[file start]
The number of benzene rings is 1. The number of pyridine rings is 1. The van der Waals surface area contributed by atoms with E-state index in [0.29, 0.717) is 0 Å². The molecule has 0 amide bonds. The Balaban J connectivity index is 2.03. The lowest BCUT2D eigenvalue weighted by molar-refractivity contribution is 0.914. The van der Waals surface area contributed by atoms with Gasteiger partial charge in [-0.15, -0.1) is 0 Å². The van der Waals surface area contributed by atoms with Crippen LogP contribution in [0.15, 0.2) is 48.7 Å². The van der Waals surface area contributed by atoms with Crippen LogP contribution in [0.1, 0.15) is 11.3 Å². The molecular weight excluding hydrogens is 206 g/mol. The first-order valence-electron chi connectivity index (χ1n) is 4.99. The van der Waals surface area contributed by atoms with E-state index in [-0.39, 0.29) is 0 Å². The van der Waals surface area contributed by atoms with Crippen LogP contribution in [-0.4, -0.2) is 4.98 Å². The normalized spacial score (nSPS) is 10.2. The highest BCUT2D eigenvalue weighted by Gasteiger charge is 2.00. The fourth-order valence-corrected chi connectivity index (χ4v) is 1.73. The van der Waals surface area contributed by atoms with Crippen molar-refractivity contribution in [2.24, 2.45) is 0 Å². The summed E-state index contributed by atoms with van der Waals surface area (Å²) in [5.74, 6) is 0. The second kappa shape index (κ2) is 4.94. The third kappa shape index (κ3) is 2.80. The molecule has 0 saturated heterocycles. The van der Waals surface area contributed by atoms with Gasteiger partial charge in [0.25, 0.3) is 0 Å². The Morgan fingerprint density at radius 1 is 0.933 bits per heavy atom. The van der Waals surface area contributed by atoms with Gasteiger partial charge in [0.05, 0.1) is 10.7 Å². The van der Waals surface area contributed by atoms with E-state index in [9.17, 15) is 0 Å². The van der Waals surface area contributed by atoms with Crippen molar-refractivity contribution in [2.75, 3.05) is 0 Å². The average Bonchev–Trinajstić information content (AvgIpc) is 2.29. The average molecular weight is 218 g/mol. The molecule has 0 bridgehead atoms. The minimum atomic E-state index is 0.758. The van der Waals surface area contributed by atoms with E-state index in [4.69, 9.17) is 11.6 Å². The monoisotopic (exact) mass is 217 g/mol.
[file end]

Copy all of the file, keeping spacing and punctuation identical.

The number of benzene rings is 1. The number of pyridine rings is 1. The van der Waals surface area contributed by atoms with E-state index in [0.29, 0.717) is 0 Å². The molecule has 0 amide bonds. The Balaban J connectivity index is 2.03. The lowest BCUT2D eigenvalue weighted by molar-refractivity contribution is 0.914. The van der Waals surface area contributed by atoms with Gasteiger partial charge in [-0.15, -0.1) is 0 Å². The van der Waals surface area contributed by atoms with Crippen LogP contribution in [0.15, 0.2) is 48.7 Å². The van der Waals surface area contributed by atoms with Crippen LogP contribution in [0.1, 0.15) is 11.3 Å². The molecular weight excluding hydrogens is 206 g/mol. The first-order valence-electron chi connectivity index (χ1n) is 4.99. The van der Waals surface area contributed by atoms with E-state index in [-0.39, 0.29) is 0 Å². The van der Waals surface area contributed by atoms with Crippen LogP contribution in [-0.4, -0.2) is 4.98 Å². The normalized spacial score (nSPS) is 10.2. The highest BCUT2D eigenvalue weighted by Gasteiger charge is 2.00. The fourth-order valence-corrected chi connectivity index (χ4v) is 1.73. The van der Waals surface area contributed by atoms with Crippen molar-refractivity contribution in [2.24, 2.45) is 0 Å². The summed E-state index contributed by atoms with van der Waals surface area (Å²) in [5.74, 6) is 0. The second kappa shape index (κ2) is 4.94. The third kappa shape index (κ3) is 2.80. The molecule has 0 saturated heterocycles. The van der Waals surface area contributed by atoms with Gasteiger partial charge in [0.25, 0.3) is 0 Å². The Morgan fingerprint density at radius 1 is 0.933 bits per heavy atom. The van der Waals surface area contributed by atoms with Gasteiger partial charge in [0.05, 0.1) is 10.7 Å². The van der Waals surface area contributed by atoms with E-state index in [9.17, 15) is 0 Å². The van der Waals surface area contributed by atoms with Crippen molar-refractivity contribution in [2.75, 3.05) is 0 Å². The average Bonchev–Trinajstić information content (AvgIpc) is 2.29. The average molecular weight is 218 g/mol. The molecule has 0 bridgehead atoms. The minimum atomic E-state index is 0.758. The van der Waals surface area contributed by atoms with E-state index in [4.69, 9.17) is 11.6 Å². The monoisotopic (exact) mass is 217 g/mol.